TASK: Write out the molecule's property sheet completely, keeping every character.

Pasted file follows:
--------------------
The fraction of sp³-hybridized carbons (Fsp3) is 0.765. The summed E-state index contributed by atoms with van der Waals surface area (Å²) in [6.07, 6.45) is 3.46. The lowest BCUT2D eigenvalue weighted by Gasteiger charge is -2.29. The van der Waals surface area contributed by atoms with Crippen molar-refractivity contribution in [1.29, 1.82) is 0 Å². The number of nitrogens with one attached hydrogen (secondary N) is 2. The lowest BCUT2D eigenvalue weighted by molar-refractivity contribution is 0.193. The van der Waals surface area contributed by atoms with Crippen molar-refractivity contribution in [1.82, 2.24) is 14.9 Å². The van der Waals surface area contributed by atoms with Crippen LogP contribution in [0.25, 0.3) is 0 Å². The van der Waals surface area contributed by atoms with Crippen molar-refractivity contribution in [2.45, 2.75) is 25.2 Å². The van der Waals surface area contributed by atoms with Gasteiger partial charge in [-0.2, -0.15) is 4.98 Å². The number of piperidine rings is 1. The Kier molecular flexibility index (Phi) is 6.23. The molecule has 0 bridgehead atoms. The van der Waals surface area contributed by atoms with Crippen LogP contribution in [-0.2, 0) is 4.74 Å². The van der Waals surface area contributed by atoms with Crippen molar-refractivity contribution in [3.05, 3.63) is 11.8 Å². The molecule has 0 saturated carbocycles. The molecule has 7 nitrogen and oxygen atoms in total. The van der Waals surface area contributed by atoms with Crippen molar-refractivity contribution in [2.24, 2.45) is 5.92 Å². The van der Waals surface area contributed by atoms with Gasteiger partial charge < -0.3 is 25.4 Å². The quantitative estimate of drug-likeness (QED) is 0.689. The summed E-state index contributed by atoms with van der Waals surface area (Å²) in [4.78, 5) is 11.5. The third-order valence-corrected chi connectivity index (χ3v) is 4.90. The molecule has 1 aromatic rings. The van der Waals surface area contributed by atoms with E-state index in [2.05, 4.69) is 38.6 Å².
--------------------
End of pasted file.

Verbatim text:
The fraction of sp³-hybridized carbons (Fsp3) is 0.765. The summed E-state index contributed by atoms with van der Waals surface area (Å²) in [6.07, 6.45) is 3.46. The lowest BCUT2D eigenvalue weighted by Gasteiger charge is -2.29. The van der Waals surface area contributed by atoms with Crippen molar-refractivity contribution in [1.29, 1.82) is 0 Å². The number of nitrogens with one attached hydrogen (secondary N) is 2. The lowest BCUT2D eigenvalue weighted by molar-refractivity contribution is 0.193. The van der Waals surface area contributed by atoms with Crippen molar-refractivity contribution in [1.82, 2.24) is 14.9 Å². The van der Waals surface area contributed by atoms with Crippen LogP contribution in [0.25, 0.3) is 0 Å². The van der Waals surface area contributed by atoms with Crippen molar-refractivity contribution in [2.45, 2.75) is 25.2 Å². The van der Waals surface area contributed by atoms with Gasteiger partial charge in [-0.2, -0.15) is 4.98 Å². The number of piperidine rings is 1. The Kier molecular flexibility index (Phi) is 6.23. The molecule has 0 bridgehead atoms. The van der Waals surface area contributed by atoms with Crippen LogP contribution in [-0.2, 0) is 4.74 Å². The van der Waals surface area contributed by atoms with Crippen molar-refractivity contribution in [3.05, 3.63) is 11.8 Å². The molecule has 0 saturated carbocycles. The molecule has 7 nitrogen and oxygen atoms in total. The van der Waals surface area contributed by atoms with Crippen molar-refractivity contribution in [2.24, 2.45) is 5.92 Å². The van der Waals surface area contributed by atoms with Gasteiger partial charge < -0.3 is 25.4 Å². The quantitative estimate of drug-likeness (QED) is 0.689. The summed E-state index contributed by atoms with van der Waals surface area (Å²) in [4.78, 5) is 11.5. The third-order valence-corrected chi connectivity index (χ3v) is 4.90. The molecule has 1 aromatic rings. The van der Waals surface area contributed by atoms with E-state index in [2.05, 4.69) is 38.6 Å².